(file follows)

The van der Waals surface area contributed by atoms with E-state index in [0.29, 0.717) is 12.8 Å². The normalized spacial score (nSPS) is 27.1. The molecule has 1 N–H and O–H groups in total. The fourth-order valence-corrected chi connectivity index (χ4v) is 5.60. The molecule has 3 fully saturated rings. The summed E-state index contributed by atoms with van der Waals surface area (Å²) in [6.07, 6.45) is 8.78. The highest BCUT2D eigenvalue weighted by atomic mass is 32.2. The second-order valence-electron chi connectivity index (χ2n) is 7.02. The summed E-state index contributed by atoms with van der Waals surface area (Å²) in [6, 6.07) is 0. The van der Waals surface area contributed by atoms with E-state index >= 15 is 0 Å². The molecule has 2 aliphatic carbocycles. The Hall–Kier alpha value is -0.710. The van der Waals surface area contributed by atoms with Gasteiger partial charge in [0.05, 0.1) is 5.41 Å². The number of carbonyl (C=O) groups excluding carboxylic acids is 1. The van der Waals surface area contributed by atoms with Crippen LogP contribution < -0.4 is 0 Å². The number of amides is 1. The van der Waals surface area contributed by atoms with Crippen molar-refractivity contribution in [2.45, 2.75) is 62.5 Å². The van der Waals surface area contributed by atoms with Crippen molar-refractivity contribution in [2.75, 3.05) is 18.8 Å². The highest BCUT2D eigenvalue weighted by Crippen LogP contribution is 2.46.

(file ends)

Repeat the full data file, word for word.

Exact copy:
The van der Waals surface area contributed by atoms with E-state index in [0.29, 0.717) is 12.8 Å². The normalized spacial score (nSPS) is 27.1. The molecule has 1 N–H and O–H groups in total. The fourth-order valence-corrected chi connectivity index (χ4v) is 5.60. The molecule has 3 fully saturated rings. The summed E-state index contributed by atoms with van der Waals surface area (Å²) in [6.07, 6.45) is 8.78. The highest BCUT2D eigenvalue weighted by atomic mass is 32.2. The second-order valence-electron chi connectivity index (χ2n) is 7.02. The summed E-state index contributed by atoms with van der Waals surface area (Å²) in [6, 6.07) is 0. The van der Waals surface area contributed by atoms with E-state index >= 15 is 0 Å². The molecule has 2 aliphatic carbocycles. The Hall–Kier alpha value is -0.710. The van der Waals surface area contributed by atoms with Gasteiger partial charge in [0.05, 0.1) is 5.41 Å². The number of carbonyl (C=O) groups excluding carboxylic acids is 1. The van der Waals surface area contributed by atoms with Crippen LogP contribution < -0.4 is 0 Å². The number of amides is 1. The van der Waals surface area contributed by atoms with Crippen molar-refractivity contribution in [2.45, 2.75) is 62.5 Å². The van der Waals surface area contributed by atoms with Crippen molar-refractivity contribution in [2.75, 3.05) is 18.8 Å². The highest BCUT2D eigenvalue weighted by Crippen LogP contribution is 2.46.